Western States Propose Deal Over Beleaguered Rio Grande

New Mexico, Texas and Colorado have negotiated a proposed settlement that they say will end a yearslong battle over management of one of the longest rivers in North America, but the federal government and two irrigation districts that depend on the Rio Grande are objecting. New Mexico Attorney General Hector Balderas on Tuesday announced that the states had brokered a deal following months of negotiations. While the terms remain confidential, his office called it “a comprehensive resolution of all the claims in the case.”

Feds are Putting a Price Tag on Water in the Colorado River Basin to Spur Farmers to Conserve

The federal government is designating $4 billion from the Inflation Reduction Act for drought mitigation work in the Colorado River basin.

On Wednesday, the Department of the Interior announced that total, indicating that $500 million will go to efficiency upgrades in the river’s Upper Basin states of Colorado, Utah, New Mexico, and Wyoming. Another chunk of IRA money will be set aside for direct payments to farmers and ranchers to forgo water deliveries from Lake Mead in the river’s Lower Basin, primarily in Arizona and California. Federal officials are not specifying how much money will be available for that first round of payments.

Colorado’s Snowpack Is Melting at a “Ridiculous” Rate

Colorado didn’t see enough snow this winter to fully recover from the ongoing megadrought and now what snow the state did see is melting too quickly, experts say.

“If we continue on at the rate we’re at we’re looking at probably a complete meltout by the end of May or beginning of June,” Becky Bolinger, of the Colorado Climate Center, told The Denver Post.

That’s too soon. By several weeks, she said. So drought conditions are likely to worsen, exacerbating what officials are anticipating could be the worst wildfire year in Colorado’s history.

The Western U.S. Might Be Seeing its Last Snowy Winters

When a fire started spreading quickly in Boulder County, Colorado, on December 30, destroying nearly 1,000 homes as residents fled, the ground was dry. This was unusual: Boulder typically gets around 30 inches of snow between September and December. But last year, it had only a total of 1.7 inches over the same period before heavier snow finally started falling on December 31—too late to save the neighborhoods that burned.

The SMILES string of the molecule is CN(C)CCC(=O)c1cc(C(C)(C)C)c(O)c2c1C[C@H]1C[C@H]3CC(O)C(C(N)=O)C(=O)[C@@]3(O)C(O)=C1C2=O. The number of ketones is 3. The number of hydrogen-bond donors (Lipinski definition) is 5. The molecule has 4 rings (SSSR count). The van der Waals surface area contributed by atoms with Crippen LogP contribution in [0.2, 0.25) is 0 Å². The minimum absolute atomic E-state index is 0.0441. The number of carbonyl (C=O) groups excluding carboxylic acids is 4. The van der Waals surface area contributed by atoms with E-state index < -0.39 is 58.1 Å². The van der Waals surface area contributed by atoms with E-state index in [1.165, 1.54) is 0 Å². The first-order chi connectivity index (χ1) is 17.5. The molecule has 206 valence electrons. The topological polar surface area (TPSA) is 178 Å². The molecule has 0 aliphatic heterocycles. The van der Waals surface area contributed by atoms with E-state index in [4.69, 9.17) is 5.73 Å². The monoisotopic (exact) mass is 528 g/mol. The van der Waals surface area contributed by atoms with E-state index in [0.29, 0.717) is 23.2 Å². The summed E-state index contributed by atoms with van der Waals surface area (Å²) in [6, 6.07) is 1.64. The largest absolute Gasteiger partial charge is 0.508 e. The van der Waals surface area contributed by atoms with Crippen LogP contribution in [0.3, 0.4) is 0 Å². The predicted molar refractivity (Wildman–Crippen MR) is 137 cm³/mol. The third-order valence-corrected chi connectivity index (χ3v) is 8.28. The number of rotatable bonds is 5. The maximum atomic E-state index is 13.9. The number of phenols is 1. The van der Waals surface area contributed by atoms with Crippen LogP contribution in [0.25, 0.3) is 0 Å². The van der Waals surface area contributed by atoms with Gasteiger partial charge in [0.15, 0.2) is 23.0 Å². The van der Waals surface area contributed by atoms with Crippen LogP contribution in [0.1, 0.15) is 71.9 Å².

Opinion: the Colorado River Drought Contingency Plan Is No Longer a Contingency

If you live in Colorado—you get it. We don’t quit when challenged. Whether you live in a city, on a farm or ranch, in a rural town, or somewhere in between—you are part of the dynamic group of people who call Colorado home; people who understand when it comes to protecting Colorado water, specifically the Colorado River’s water, we must rise together to meet the challenge.


From its headwaters in the Rocky Mountains, the Colorado River flows broadly across 1,450 miles of the southwestern United States, changing elevation by a remarkable 10,000 feet. More than 40 million people rely on the Colorado, the nation’s fifth-longest river, for drinking water and energy through hydroelectric power. In addition, the river supports an estimated $25 billion recreational economy and an agricultural economy of about $1.4 trillion a year.

Colorado Heads Into Snowpack Season With Low Reservoirs — but a Twinge of Hope

Drought conditions have eased up a bit from this time last year, but as the calendar turns on Colorado’s water year, worries about a dry winter still loom, the state’s assistant climatologist says.

That’s not to say Colorado isn’t parched. Most of the state remains in drought, including the Eastern Plains, which spent much of the summer drought-free.

Climate Change Isn’t Coming in the Future, It’s Already Here. This Is How It’s Impacting Your Everyday Life.

When Virginia Iglesias goes climbing in Eldorado Canyon or skis the Gore Range, she tries to block out all the big data she collects as a researcher for the University of Colorado’s Earth Lab climate change section. But it’s hard to ignore.

The wildfire smoke and ozone choking her climbing friends and obscuring the views of the Flatirons.

Drought-Hit Blue Mesa Reservoir Losing 8 Feet Of Water To Save Lake Powell. A Western Slope Marina Feels The Pain.

People wait in line at Elk Creek Marina to back their trailers into the water to pull their boats out of the lake. Some, like Walter Swetkoff, are frustrated.

Swetkoff and his wife have sailed Blue Mesa Reservoir outside of Gunnison, Colo., for more than 30 years. The National Park Service told everyone who stores their boats at the marina they had 10 days to get out of the water because of the drought.

Drought-Stricken Colorado Mulls Water Measuring for Agriculture

Colorado is proposing to ramp up requirements that agricultural water users, ranging from big companies to small mom-and-pop farms, measure the amount of water they divert from streams, rivers and waterways.

The state engineer says a statewide rule is necessary to prepare Colorado for a water-scarce future. Some water users, however, accuse the state of taking a heavy-handed and overly expensive approach that will force landowners to install devices in areas that don’t need them.

How Water Rights Work in Colorado — and Why Severe Drought Makes Them Work Differently

Whether you’re a kayaker or an angler or a hard-core gardener in Colorado, we get that this water thing is confusing.

If the eastern half of the state is getting plenty of water and the western half is literally burning up, why are we still pumping so much water east over the divide to already-green Front Range communities? Why did Colorado River supervisors at state Parks and Wildlife tell us to stop fishing the river one week, and then say the next week, “No problem, go ahead, we found some water”?